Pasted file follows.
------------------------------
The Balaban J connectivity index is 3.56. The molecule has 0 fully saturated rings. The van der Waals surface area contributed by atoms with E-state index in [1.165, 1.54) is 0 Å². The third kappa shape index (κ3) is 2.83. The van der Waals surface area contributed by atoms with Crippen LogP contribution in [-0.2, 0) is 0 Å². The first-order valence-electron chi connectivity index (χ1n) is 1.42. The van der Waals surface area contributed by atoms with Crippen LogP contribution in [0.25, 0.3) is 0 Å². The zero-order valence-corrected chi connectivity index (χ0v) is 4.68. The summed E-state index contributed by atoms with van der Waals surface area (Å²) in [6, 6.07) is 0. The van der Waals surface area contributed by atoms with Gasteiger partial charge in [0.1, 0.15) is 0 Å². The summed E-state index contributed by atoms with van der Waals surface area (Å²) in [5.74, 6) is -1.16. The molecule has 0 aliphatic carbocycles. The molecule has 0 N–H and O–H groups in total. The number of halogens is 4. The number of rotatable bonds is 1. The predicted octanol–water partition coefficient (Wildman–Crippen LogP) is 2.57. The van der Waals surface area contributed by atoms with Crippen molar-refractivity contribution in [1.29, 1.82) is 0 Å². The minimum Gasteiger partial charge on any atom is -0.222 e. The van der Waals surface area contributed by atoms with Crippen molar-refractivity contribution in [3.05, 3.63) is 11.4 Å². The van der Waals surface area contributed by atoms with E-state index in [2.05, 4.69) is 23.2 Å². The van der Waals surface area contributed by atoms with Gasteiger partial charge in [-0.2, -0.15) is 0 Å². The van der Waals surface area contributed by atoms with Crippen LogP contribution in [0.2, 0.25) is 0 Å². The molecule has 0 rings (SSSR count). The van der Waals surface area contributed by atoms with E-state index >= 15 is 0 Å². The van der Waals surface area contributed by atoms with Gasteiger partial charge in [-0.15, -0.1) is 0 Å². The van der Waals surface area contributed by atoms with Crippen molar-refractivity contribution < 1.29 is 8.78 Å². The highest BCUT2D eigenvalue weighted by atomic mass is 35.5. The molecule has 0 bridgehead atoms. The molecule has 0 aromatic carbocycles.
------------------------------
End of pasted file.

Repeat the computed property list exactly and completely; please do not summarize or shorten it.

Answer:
The Balaban J connectivity index is 3.56. The molecule has 0 fully saturated rings. The van der Waals surface area contributed by atoms with E-state index in [1.165, 1.54) is 0 Å². The third kappa shape index (κ3) is 2.83. The van der Waals surface area contributed by atoms with Crippen LogP contribution in [-0.2, 0) is 0 Å². The first-order valence-electron chi connectivity index (χ1n) is 1.42. The van der Waals surface area contributed by atoms with Crippen LogP contribution in [0.25, 0.3) is 0 Å². The zero-order valence-corrected chi connectivity index (χ0v) is 4.68. The summed E-state index contributed by atoms with van der Waals surface area (Å²) in [6, 6.07) is 0. The van der Waals surface area contributed by atoms with Gasteiger partial charge in [0.1, 0.15) is 0 Å². The summed E-state index contributed by atoms with van der Waals surface area (Å²) in [5.74, 6) is -1.16. The molecule has 0 aliphatic carbocycles. The molecule has 0 N–H and O–H groups in total. The number of halogens is 4. The number of rotatable bonds is 1. The predicted octanol–water partition coefficient (Wildman–Crippen LogP) is 2.57. The van der Waals surface area contributed by atoms with Crippen molar-refractivity contribution in [1.29, 1.82) is 0 Å². The minimum Gasteiger partial charge on any atom is -0.222 e. The van der Waals surface area contributed by atoms with Crippen molar-refractivity contribution in [3.05, 3.63) is 11.4 Å². The van der Waals surface area contributed by atoms with E-state index in [2.05, 4.69) is 23.2 Å². The van der Waals surface area contributed by atoms with Gasteiger partial charge in [-0.2, -0.15) is 0 Å². The van der Waals surface area contributed by atoms with Crippen LogP contribution in [0.2, 0.25) is 0 Å². The molecule has 0 rings (SSSR count). The van der Waals surface area contributed by atoms with E-state index >= 15 is 0 Å². The van der Waals surface area contributed by atoms with Gasteiger partial charge in [-0.15, -0.1) is 0 Å². The van der Waals surface area contributed by atoms with Crippen molar-refractivity contribution < 1.29 is 8.78 Å². The highest BCUT2D eigenvalue weighted by atomic mass is 35.5. The molecule has 0 bridgehead atoms. The molecule has 0 aromatic carbocycles.